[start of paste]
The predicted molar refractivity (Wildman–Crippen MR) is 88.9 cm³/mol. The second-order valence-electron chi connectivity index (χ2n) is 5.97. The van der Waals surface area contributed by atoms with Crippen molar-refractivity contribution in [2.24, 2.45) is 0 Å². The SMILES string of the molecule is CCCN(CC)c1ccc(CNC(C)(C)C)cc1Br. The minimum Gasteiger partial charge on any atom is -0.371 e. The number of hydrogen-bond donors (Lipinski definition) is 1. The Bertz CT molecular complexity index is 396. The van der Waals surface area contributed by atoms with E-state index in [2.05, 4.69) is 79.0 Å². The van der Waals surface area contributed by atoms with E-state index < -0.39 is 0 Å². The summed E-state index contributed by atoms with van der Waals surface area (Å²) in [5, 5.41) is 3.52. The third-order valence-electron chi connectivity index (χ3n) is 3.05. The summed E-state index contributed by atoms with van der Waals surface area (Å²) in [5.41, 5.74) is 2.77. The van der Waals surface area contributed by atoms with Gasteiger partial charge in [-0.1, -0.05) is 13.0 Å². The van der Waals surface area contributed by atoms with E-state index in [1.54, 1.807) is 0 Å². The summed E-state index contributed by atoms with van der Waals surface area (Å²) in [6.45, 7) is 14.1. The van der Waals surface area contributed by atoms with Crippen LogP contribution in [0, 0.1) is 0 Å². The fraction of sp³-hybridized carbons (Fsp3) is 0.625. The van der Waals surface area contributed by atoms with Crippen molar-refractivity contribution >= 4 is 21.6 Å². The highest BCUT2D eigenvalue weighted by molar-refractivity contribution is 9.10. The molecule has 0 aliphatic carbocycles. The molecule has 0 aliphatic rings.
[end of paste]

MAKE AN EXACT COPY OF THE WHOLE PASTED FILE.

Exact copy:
The predicted molar refractivity (Wildman–Crippen MR) is 88.9 cm³/mol. The second-order valence-electron chi connectivity index (χ2n) is 5.97. The van der Waals surface area contributed by atoms with Crippen molar-refractivity contribution in [2.24, 2.45) is 0 Å². The SMILES string of the molecule is CCCN(CC)c1ccc(CNC(C)(C)C)cc1Br. The minimum Gasteiger partial charge on any atom is -0.371 e. The number of hydrogen-bond donors (Lipinski definition) is 1. The Bertz CT molecular complexity index is 396. The van der Waals surface area contributed by atoms with E-state index in [2.05, 4.69) is 79.0 Å². The van der Waals surface area contributed by atoms with E-state index < -0.39 is 0 Å². The summed E-state index contributed by atoms with van der Waals surface area (Å²) in [5, 5.41) is 3.52. The third-order valence-electron chi connectivity index (χ3n) is 3.05. The summed E-state index contributed by atoms with van der Waals surface area (Å²) in [5.41, 5.74) is 2.77. The van der Waals surface area contributed by atoms with Gasteiger partial charge in [-0.1, -0.05) is 13.0 Å². The van der Waals surface area contributed by atoms with E-state index in [1.54, 1.807) is 0 Å². The summed E-state index contributed by atoms with van der Waals surface area (Å²) in [6.45, 7) is 14.1. The van der Waals surface area contributed by atoms with Crippen LogP contribution in [0, 0.1) is 0 Å². The fraction of sp³-hybridized carbons (Fsp3) is 0.625. The van der Waals surface area contributed by atoms with Crippen molar-refractivity contribution >= 4 is 21.6 Å². The highest BCUT2D eigenvalue weighted by molar-refractivity contribution is 9.10. The molecule has 0 aliphatic carbocycles. The molecule has 0 aliphatic rings.